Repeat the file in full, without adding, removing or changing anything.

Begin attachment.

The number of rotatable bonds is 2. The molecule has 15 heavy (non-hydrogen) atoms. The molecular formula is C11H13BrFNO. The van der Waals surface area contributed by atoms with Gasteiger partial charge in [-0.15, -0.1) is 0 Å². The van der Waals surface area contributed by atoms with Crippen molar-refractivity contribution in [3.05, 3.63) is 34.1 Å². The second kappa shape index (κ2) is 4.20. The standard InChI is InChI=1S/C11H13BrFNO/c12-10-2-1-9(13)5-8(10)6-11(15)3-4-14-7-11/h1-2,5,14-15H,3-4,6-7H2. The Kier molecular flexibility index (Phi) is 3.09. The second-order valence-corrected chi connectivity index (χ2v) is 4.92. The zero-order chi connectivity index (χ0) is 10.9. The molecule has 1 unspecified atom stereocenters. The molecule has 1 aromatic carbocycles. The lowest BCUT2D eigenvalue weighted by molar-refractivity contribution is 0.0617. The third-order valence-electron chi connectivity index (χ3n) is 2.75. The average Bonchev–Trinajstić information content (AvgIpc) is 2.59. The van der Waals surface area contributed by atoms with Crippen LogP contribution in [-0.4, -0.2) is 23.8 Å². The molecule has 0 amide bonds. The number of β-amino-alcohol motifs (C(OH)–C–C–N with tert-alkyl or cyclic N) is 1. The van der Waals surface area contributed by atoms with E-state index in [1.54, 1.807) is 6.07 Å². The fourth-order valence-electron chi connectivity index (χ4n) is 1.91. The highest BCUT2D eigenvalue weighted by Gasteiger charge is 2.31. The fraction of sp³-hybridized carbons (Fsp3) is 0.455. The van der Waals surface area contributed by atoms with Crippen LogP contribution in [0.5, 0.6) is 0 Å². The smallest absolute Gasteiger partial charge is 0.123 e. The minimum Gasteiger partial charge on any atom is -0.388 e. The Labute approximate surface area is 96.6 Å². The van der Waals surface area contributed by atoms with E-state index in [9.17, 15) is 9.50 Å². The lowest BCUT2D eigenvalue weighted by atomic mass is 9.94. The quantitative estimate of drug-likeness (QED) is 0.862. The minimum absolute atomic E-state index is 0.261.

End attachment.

The number of rotatable bonds is 2. The molecule has 15 heavy (non-hydrogen) atoms. The molecular formula is C11H13BrFNO. The van der Waals surface area contributed by atoms with Gasteiger partial charge in [-0.15, -0.1) is 0 Å². The van der Waals surface area contributed by atoms with Crippen molar-refractivity contribution in [3.05, 3.63) is 34.1 Å². The second kappa shape index (κ2) is 4.20. The standard InChI is InChI=1S/C11H13BrFNO/c12-10-2-1-9(13)5-8(10)6-11(15)3-4-14-7-11/h1-2,5,14-15H,3-4,6-7H2. The Kier molecular flexibility index (Phi) is 3.09. The second-order valence-corrected chi connectivity index (χ2v) is 4.92. The zero-order chi connectivity index (χ0) is 10.9. The molecule has 1 unspecified atom stereocenters. The molecule has 1 aromatic carbocycles. The lowest BCUT2D eigenvalue weighted by molar-refractivity contribution is 0.0617. The third-order valence-electron chi connectivity index (χ3n) is 2.75. The average Bonchev–Trinajstić information content (AvgIpc) is 2.59. The van der Waals surface area contributed by atoms with Crippen LogP contribution in [-0.4, -0.2) is 23.8 Å². The molecule has 0 amide bonds. The number of β-amino-alcohol motifs (C(OH)–C–C–N with tert-alkyl or cyclic N) is 1. The van der Waals surface area contributed by atoms with E-state index in [1.54, 1.807) is 6.07 Å². The fourth-order valence-electron chi connectivity index (χ4n) is 1.91. The highest BCUT2D eigenvalue weighted by Gasteiger charge is 2.31. The fraction of sp³-hybridized carbons (Fsp3) is 0.455. The van der Waals surface area contributed by atoms with Crippen LogP contribution in [0.5, 0.6) is 0 Å². The smallest absolute Gasteiger partial charge is 0.123 e. The minimum Gasteiger partial charge on any atom is -0.388 e. The Labute approximate surface area is 96.6 Å². The van der Waals surface area contributed by atoms with E-state index in [9.17, 15) is 9.50 Å². The lowest BCUT2D eigenvalue weighted by atomic mass is 9.94. The quantitative estimate of drug-likeness (QED) is 0.862. The minimum absolute atomic E-state index is 0.261.